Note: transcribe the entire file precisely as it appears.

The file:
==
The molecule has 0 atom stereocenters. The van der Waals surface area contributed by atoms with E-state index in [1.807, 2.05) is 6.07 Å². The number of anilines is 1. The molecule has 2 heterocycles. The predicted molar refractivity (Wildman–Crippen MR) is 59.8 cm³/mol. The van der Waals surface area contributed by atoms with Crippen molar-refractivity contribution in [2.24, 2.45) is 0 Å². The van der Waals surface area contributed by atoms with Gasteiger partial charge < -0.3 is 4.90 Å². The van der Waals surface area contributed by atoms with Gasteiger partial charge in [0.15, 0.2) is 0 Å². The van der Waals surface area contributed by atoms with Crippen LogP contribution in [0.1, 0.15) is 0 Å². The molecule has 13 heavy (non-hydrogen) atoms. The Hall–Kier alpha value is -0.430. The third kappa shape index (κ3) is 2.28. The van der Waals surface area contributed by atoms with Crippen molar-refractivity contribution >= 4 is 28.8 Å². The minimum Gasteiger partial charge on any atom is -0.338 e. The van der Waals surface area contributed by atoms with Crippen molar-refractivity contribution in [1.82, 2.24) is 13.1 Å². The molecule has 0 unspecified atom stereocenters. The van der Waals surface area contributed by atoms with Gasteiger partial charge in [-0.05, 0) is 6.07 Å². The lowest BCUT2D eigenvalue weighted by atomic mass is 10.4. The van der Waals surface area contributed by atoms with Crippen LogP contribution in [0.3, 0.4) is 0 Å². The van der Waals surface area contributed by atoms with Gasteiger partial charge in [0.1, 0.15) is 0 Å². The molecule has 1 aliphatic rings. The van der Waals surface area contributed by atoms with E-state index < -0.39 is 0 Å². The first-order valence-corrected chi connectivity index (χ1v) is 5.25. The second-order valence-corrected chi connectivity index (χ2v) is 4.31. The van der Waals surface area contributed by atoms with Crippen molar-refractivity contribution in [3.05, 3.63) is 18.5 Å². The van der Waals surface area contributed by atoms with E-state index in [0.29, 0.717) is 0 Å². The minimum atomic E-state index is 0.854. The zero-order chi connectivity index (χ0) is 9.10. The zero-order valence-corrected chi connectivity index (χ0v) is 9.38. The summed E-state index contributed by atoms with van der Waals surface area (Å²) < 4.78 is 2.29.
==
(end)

The molecule has 0 atom stereocenters. The van der Waals surface area contributed by atoms with E-state index in [1.807, 2.05) is 6.07 Å². The number of anilines is 1. The molecule has 2 heterocycles. The predicted molar refractivity (Wildman–Crippen MR) is 59.8 cm³/mol. The van der Waals surface area contributed by atoms with Crippen molar-refractivity contribution in [2.24, 2.45) is 0 Å². The van der Waals surface area contributed by atoms with Gasteiger partial charge < -0.3 is 4.90 Å². The van der Waals surface area contributed by atoms with Gasteiger partial charge in [0.15, 0.2) is 0 Å². The van der Waals surface area contributed by atoms with Crippen LogP contribution in [0.1, 0.15) is 0 Å². The molecule has 13 heavy (non-hydrogen) atoms. The Hall–Kier alpha value is -0.430. The third kappa shape index (κ3) is 2.28. The van der Waals surface area contributed by atoms with Crippen molar-refractivity contribution >= 4 is 28.8 Å². The minimum Gasteiger partial charge on any atom is -0.338 e. The van der Waals surface area contributed by atoms with Crippen molar-refractivity contribution in [1.82, 2.24) is 13.1 Å². The molecule has 0 unspecified atom stereocenters. The van der Waals surface area contributed by atoms with Gasteiger partial charge in [-0.05, 0) is 6.07 Å². The lowest BCUT2D eigenvalue weighted by atomic mass is 10.4. The van der Waals surface area contributed by atoms with Crippen LogP contribution in [0.3, 0.4) is 0 Å². The van der Waals surface area contributed by atoms with Gasteiger partial charge in [0.1, 0.15) is 0 Å². The molecule has 1 aliphatic rings. The van der Waals surface area contributed by atoms with E-state index < -0.39 is 0 Å². The first-order valence-corrected chi connectivity index (χ1v) is 5.25. The second-order valence-corrected chi connectivity index (χ2v) is 4.31. The van der Waals surface area contributed by atoms with Crippen molar-refractivity contribution in [3.05, 3.63) is 18.5 Å². The van der Waals surface area contributed by atoms with E-state index in [0.29, 0.717) is 0 Å². The minimum atomic E-state index is 0.854. The zero-order chi connectivity index (χ0) is 9.10. The zero-order valence-corrected chi connectivity index (χ0v) is 9.38. The summed E-state index contributed by atoms with van der Waals surface area (Å²) < 4.78 is 2.29.